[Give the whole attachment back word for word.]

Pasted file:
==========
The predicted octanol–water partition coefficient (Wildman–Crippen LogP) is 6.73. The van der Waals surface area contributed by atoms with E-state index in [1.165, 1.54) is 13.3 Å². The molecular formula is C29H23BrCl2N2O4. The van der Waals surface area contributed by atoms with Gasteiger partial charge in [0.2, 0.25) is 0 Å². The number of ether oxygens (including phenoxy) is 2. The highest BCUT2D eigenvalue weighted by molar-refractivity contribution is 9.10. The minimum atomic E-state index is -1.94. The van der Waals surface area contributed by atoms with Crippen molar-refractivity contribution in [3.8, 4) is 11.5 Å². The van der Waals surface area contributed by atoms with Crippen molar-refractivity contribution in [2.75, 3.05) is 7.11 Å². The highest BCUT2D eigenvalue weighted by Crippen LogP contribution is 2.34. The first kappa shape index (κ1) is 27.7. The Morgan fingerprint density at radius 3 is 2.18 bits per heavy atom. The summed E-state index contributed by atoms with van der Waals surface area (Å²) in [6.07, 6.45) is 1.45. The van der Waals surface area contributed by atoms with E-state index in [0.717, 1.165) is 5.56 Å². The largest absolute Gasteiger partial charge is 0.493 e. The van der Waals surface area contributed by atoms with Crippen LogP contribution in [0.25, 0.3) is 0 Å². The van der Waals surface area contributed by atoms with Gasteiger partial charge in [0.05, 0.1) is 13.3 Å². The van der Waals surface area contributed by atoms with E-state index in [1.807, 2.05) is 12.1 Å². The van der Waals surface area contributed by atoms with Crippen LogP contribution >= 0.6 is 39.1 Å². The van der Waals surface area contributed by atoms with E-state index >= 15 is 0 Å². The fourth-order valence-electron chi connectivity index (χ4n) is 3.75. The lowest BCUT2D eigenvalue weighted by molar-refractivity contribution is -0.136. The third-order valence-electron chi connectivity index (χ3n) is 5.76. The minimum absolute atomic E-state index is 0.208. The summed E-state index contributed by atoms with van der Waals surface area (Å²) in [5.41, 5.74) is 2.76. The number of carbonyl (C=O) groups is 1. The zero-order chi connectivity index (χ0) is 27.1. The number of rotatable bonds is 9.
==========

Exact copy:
The predicted octanol–water partition coefficient (Wildman–Crippen LogP) is 6.73. The van der Waals surface area contributed by atoms with E-state index in [1.165, 1.54) is 13.3 Å². The molecular formula is C29H23BrCl2N2O4. The van der Waals surface area contributed by atoms with Gasteiger partial charge in [0.2, 0.25) is 0 Å². The number of ether oxygens (including phenoxy) is 2. The highest BCUT2D eigenvalue weighted by molar-refractivity contribution is 9.10. The minimum atomic E-state index is -1.94. The van der Waals surface area contributed by atoms with Crippen molar-refractivity contribution in [3.8, 4) is 11.5 Å². The van der Waals surface area contributed by atoms with Crippen molar-refractivity contribution in [2.75, 3.05) is 7.11 Å². The highest BCUT2D eigenvalue weighted by Crippen LogP contribution is 2.34. The first kappa shape index (κ1) is 27.7. The Morgan fingerprint density at radius 3 is 2.18 bits per heavy atom. The summed E-state index contributed by atoms with van der Waals surface area (Å²) in [6.07, 6.45) is 1.45. The van der Waals surface area contributed by atoms with E-state index in [0.717, 1.165) is 5.56 Å². The largest absolute Gasteiger partial charge is 0.493 e. The van der Waals surface area contributed by atoms with Crippen LogP contribution in [0.25, 0.3) is 0 Å². The van der Waals surface area contributed by atoms with Gasteiger partial charge in [0.05, 0.1) is 13.3 Å². The van der Waals surface area contributed by atoms with E-state index in [1.807, 2.05) is 12.1 Å². The van der Waals surface area contributed by atoms with Crippen LogP contribution >= 0.6 is 39.1 Å². The van der Waals surface area contributed by atoms with E-state index >= 15 is 0 Å². The fourth-order valence-electron chi connectivity index (χ4n) is 3.75. The lowest BCUT2D eigenvalue weighted by molar-refractivity contribution is -0.136. The third-order valence-electron chi connectivity index (χ3n) is 5.76. The minimum absolute atomic E-state index is 0.208. The summed E-state index contributed by atoms with van der Waals surface area (Å²) in [5.41, 5.74) is 2.76. The number of carbonyl (C=O) groups is 1. The zero-order chi connectivity index (χ0) is 27.1. The number of rotatable bonds is 9.